Last week I finally shared my Perfect Pizza Dough recipe with you guys and several of you have let me know you loved it (I love getting messages like that!). This week, I want to share one of my favorite ways to top my pizza dough: roasted eggplant and olive tapenade. Tapenade is a French puree of olives, capers, anchovies, and olive oil. I first came across it as a topping for traditional New Orleans muffaletta sandwiches when I was growing up. My mom would take us to the local deli on special lunch occasions and we would get one giant, round muffaletta (they’re about 9 inches in diameter), an order from the salad bar, and we’d each pick a Clearly Canadian sparkling fruit soda (anyone else remember those?). The three of us would split it, and if my sister and I behaved, we would get some of the free soft-serve ice cream before we left.
Muffaletta tapenade (or olive salad as they often call it) is not quite “traditional” Provençal tapenade, because it usually has celery, cauliflower, and carrot in addition to the olives, but it was certainly enough to get me addicted. Buying a jar of tapenade is usually quite expensive, but after I looked up the ingredients I realized it was really easy to make with a little food processor or blender. I just grabbed a variety of olives from my fridge (Kalamata, green stuffed with anchovies, and black) some olive oil, and a bit of lemon juice and ran them for a whirl in my food processor.
The eggplant was one I had bought on sale thinking I’d make some eggplant Parmesan. I left it in my fridge a bit too long and it started turning soft and slightly brown, so I decided to roast… Continue reading
I have tried to write up this recipe a number of times and it never fails that we either eat the pizza before I can get a photo, or there’s not enough daylight left outside to get good photos by the time I get home from work at twilight. To combat this lack of good photo light, I made a pizza at 2 in the afternoon just so I could photograph it. (We ate it later that night, but it wasn’t hot out of the oven at that point.) I’m still not 100% happy with the photos, and I would have like to have more dough rolling action shots, but I found it hard to get covered in olive oil, try to hold the camera, and take a decent dough rolling selfie. Food styling a lump of pizza dough is a hard task!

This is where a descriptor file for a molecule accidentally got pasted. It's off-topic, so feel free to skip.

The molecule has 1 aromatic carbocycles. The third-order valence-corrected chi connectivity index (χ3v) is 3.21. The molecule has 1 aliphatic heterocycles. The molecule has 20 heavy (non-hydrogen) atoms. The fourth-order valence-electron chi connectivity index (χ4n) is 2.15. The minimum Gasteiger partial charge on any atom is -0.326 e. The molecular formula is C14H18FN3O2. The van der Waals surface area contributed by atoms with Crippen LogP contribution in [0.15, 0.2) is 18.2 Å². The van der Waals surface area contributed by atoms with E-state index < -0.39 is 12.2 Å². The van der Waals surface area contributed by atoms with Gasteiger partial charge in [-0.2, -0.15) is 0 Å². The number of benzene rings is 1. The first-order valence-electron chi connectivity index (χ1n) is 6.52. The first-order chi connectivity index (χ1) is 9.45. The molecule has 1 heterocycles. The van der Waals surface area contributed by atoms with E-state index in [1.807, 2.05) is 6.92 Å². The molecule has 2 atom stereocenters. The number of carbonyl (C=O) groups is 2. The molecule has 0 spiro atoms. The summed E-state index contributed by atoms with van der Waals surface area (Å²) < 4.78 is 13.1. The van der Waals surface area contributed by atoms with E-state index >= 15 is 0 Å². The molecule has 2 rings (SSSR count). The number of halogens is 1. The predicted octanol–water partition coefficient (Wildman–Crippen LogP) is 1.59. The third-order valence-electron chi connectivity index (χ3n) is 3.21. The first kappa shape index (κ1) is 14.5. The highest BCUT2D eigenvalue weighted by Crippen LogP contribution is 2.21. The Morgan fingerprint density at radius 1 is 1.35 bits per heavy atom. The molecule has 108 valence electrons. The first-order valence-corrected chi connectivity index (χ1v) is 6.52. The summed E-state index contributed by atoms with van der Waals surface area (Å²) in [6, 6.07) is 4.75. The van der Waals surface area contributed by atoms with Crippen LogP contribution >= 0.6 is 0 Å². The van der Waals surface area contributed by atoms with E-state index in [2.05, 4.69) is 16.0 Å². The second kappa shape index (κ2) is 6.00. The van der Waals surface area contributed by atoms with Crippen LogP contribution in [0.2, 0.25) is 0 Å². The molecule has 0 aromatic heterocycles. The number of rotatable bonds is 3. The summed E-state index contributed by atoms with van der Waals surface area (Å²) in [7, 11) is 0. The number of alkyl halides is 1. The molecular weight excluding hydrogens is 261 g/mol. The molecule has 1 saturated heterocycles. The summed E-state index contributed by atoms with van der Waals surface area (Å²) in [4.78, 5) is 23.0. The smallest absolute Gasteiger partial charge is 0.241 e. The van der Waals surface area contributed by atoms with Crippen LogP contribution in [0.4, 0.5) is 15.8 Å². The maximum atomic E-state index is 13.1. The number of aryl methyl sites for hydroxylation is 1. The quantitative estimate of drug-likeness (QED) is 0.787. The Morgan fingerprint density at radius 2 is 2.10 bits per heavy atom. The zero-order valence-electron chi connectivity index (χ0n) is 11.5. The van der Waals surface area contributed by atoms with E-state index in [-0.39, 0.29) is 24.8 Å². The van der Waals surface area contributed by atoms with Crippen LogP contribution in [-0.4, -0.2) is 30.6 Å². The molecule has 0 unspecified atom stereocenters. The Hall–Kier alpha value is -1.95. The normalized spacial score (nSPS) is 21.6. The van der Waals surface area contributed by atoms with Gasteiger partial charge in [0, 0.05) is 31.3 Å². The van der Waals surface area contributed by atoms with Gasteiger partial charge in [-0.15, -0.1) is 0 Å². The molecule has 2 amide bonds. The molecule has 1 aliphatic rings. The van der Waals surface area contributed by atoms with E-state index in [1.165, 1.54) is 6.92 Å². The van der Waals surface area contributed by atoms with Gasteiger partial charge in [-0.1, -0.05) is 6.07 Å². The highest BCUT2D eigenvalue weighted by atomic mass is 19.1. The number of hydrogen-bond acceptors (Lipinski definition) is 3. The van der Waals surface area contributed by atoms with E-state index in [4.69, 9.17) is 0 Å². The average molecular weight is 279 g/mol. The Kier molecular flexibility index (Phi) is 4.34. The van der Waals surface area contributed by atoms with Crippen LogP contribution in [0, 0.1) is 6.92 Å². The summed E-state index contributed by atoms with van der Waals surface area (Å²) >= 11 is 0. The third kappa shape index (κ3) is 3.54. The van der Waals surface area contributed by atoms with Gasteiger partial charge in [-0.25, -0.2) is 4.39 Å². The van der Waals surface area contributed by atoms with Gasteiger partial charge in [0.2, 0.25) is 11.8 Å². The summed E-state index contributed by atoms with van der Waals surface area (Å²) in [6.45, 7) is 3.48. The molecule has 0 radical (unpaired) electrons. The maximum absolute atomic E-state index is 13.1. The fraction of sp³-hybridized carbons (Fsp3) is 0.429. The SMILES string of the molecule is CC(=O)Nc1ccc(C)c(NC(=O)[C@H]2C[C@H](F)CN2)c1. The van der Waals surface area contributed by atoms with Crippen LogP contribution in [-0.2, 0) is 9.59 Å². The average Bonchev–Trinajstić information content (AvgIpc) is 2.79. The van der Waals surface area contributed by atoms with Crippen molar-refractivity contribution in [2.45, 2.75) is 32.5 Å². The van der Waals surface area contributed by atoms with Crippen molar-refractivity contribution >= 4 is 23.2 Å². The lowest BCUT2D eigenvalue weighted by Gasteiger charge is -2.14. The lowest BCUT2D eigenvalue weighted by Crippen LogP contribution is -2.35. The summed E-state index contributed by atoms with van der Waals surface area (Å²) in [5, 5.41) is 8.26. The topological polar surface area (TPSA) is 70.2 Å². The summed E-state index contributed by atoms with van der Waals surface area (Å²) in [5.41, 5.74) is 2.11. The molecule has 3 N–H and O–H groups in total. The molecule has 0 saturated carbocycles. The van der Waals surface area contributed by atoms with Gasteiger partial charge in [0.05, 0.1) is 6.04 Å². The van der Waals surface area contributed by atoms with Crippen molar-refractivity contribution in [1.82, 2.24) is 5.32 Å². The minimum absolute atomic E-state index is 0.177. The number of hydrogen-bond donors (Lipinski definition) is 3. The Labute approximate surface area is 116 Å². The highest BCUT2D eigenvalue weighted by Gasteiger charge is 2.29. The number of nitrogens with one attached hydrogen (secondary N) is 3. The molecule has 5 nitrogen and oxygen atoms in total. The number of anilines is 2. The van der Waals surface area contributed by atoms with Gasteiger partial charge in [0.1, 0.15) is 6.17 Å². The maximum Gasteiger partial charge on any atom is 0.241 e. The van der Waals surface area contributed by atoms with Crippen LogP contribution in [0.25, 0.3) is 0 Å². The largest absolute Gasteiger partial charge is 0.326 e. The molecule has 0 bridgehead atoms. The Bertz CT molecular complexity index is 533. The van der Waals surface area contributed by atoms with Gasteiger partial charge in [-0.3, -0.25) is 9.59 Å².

My obsession with pizza dough started just after our wedding. We were given a pizza stone by a few dear friends and it inspired me to learn how to make my own pizza dough. Before getting married, I’m not sure I had ever worked with yeast dough. I’d heard all the nightmare stories about how scary and sensitive yeast was and how you could kill it by looking at it wrong. It was almost as hyped up as the dreaded souffle (which is also not as scary as you’ve been told, but that’s a recipe for another day.) I started by looking up dough recipes online and picked a random one for my first try. I hadn’t yet learned the magical dough kneading properties of my stand mixer (another beloved wedding gift), so I patiently kneaded it by hand and left it on the counter to rise. When I returned an hour later, I had made… Continue reading
For the longest time, I thought my mom’s recipe for Irish Soda Bread was one that had been passed down through her (mostly Irish) side of the family. When I asked her about it this year, I was surprised to find out that it isn’t a family recipe. Apparently she picked it up while my dad was in anesthesia school in Kansas City and baked a loaf of this Irish soda bread to share with friends of theirs who had made traditional corned beef and cabbage on St. Patty’s day. It was a hit, and she’s been baking it every year since. I’ve made a few tiny tweaks to ratios and cook temp, and it sure bakes a beautiful loaf.